This displacement is the largest motion that can be resolved before phase wrapping occurs. Although such movement would give a large Λ allowing for resolution of large displacements, doing so can also increase the SNR of each windowed spectra by integrating over a larger area of the spectral density function. It is noted, however, that δφ In contrast, the minimum resolvable displacement, Δx
where δφ
where the shot-noise limit is assumed. It is important to note the distinction between δφ These observations indicate that the optimal choice of window placement over the original spectrum is determined by balancing the separation of the windows about the source center such that Λ is sufficiently large to unwrap expected phase jumps and yet still maintains sufficient phase stability to keep δx Another important consideration is that the coherence length for each of the resulting windows remains the same in order to ensure proper comparison of the phase at each pixel in depth. Because the synthetic wavelength method relies upon pixel to pixel comparisons between the two phase maps generated from windowing, differences in the coherence lengths can cause the location of a scatterer to shift resulting in errors in the synthetic phase measurement. A further consideration is the shape of the windowed spectra. Gaussian spectra can be useful to obtain a correct phase-displacement relationship, whereas a non-Gaussian spectrum can result in phase data that is not entirely accurate after the Fourier transform. Therefore, the DC spectrum can be divided out of the source from the acquired OCT spectrum, and the two separate windows can be applied to the remaining data. This process can yield two Gaussians at separate center wavelengths. Taking a Fourier transform of each of these resulting spectra can yield the phase information needed. An alternative to dividing out the DC spectrum would be subtracting the DC spectrum from each acquired spectrum. The wavenumber spectrum can also be corrected for dispersion before windowing takes place. Even slight dispersion imbalances between different wavelengths can cause errors in the dual-wavelength algorithm. This allows for windows over wavelengths further from the source center to be used. Methods for dispersion correction either as part of or subsequent to wavelength-to-wavenumber conversion, such as a Hilbert-based dispersion algorithm, have been previously disclosed. Further, the noise level δφ Based on the relationships discussed above, a two-window method for can be performed for phase unwrapping of OCT data. First, raw OCT spectrum data can be acquired (e.g., using a spectrometer). The data can be interpolated to be evenly spaced in k. Compensation can be made for any dispersion in the data, either as part of the interpolation of the data or as a separate process. The interpolated data can be processed to obtain a DC spectrum, such as by performing a Fourier transform, passing the data through a low-pass filter to isolate the DC components of the signal, and performing an inverse Fourier transform. The raw spectrum can be compared to the DC spectrum (e.g., by dividing by or subtracting the DC spectrum) to generate an interference signal. Multiple different windows (e.g., two Gaussian windows) can be applied to resulting interference fringes, and further signal processing (e.g., Fourier transforms) can be performed separately to each of the newly formed spectra. Phase information can then be extracted from each processed signal. One dataset can be subtracted from the other, and a value of 2π can be added if the difference is less than zero. The resulting phase data should be unwrapped according to the equivalent wavelength. Conversion of the phase difference to a physical displacement measurement can be obtained by substituting Λ and Δφ In one particular example, the method described hereinabove can be implemented using a SDPM microscope shown in The effects of windowing on the noise of the synthetic wavelength image can be analyzed by placing a glass coverslip Alternatively, the phase stability of the system can be measured by focusing light from source The dual-wavelength unwrapping method discussed above can be applied to data obtained by laterally scanning the sample beam across the surface of a calibration step grating Referring to In another particular example, an atomic force microscope (AFM) calibration grating Again, the synthetic wavelength unwrapping method can be applied to data obtained by laterally scanning the sample beam across the surface of the calibration step grating, which can consist of SiO The index of refraction for Si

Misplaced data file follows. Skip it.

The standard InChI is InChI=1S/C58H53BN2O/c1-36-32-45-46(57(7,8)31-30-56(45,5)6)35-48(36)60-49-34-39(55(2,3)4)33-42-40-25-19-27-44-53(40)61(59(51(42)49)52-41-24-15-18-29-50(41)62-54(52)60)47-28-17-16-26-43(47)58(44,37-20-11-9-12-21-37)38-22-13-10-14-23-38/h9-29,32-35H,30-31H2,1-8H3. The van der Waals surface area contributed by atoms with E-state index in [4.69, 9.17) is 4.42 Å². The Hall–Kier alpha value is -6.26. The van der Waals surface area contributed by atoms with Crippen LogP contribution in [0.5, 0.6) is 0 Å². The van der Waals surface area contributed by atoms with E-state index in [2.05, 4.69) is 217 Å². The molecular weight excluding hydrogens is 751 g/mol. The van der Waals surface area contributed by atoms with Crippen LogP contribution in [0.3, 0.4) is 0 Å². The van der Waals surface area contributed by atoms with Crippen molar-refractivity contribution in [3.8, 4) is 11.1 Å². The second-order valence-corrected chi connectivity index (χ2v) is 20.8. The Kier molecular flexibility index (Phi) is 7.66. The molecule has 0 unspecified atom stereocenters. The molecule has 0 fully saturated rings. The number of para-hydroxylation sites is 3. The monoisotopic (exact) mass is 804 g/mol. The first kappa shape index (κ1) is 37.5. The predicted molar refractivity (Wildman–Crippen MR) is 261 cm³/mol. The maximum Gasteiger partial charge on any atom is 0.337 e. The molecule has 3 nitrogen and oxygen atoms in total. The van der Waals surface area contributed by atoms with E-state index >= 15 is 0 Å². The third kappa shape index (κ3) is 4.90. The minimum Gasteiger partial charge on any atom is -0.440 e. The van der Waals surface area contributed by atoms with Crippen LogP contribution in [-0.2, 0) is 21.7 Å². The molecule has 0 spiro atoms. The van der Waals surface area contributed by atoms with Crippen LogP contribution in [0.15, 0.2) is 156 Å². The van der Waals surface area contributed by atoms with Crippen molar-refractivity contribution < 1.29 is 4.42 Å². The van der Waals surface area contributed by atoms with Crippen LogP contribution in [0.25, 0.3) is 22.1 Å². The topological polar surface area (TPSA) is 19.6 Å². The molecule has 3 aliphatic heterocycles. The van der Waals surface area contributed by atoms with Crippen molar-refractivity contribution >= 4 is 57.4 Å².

where n Matlab uses a simple algorithm that unwraps the phase by searching for phase discontinuities along a one dimensional path. If the phase jump between two neighboring pixels in an image is greater than π or less than −π this is interpreted as a wrap, and 2π is subtracted or added to smooth the phase profile. Thus, if more than one wrap is contained within the pixel, it will not be correctly unwrapped. It is also possible that a true absolute phase jump greater than π will be misinterpreted and perceived by Matlab to be a wrap. Another scenario is that a true wrap may not be detected if the resulting phase change between neighboring pixels does not yield an absolute phase difference greater than π. Thus, unwrapping using the phase from two different pixels still results in an ambiguous phase measurement. The synthetic wavelength method only uses the information contained within a single data point to generate an unwrapped profile and can utilize a sufficiently large Λ to ensure correct unwrapping. This is possible because of the broadband spectrum of the source and the ability to access its phase information by the Fourier transform. The phase at a single pixel in a given phase image can be measured unambiguously regardless of the phase in the surrounding pixels. Using the synthetic wavelength phase map as a reference, the original single wavelength image was corrected by dividing the synthetic wavelength image by λ Synthetic wavelength unwrapping can also be applied to phase measurements from cardiomyocytes during contraction. Referring to Synthetic wavelength unwrapping can further be applied to phase measurements from human epithelial cheek cells. The cells were placed upon the top surface of a coverslip which had anti-reflective coating to help reduce the effects of phase corruption. The phase profile of a group of cells is shown in In summary, the subject matter herein presents a synthetic wavelength processing methods to allow for correct phase unwrapping in phase sensitive implementations of OCT. Using two spectral windows on the detected broadband spectrum allows phase information from different wavelengths to be obtained. The phase information can then be related to that of a longer synthetic wavelength to measure large phase jumps in a given sample that would normally induce phase wrapping. The two window method may potentially be extrapolated to use a continuous range of wavelengths, similar to, to allow even more robust phase unwrapping. This method may prove useful in other phase based implementations of OCT where phase wrapping is problematic, such as in Doppler or polarization sensitive OCT or in applications such as cellular imaging. Although the above disclosure concentrates on the detailed technique for application of synthetic wavelength phase unwrapping in SDPM systems, one having skill in the art should understand that the technique is applicable to any form of low-coherence inteferometry which resolve phase, including all of the techniques mentioned herein above, including time-domain OCT among others. It will be understood that various details of the subject matter described herein may be changed without departing from the scope of the subject matter described herein. Furthermore, the foregoing description is for the purpose of illustration only, and not for the purpose of limitation, as the subject matter described herein is defined by the claims as set forth hereinafter. Citas de patentes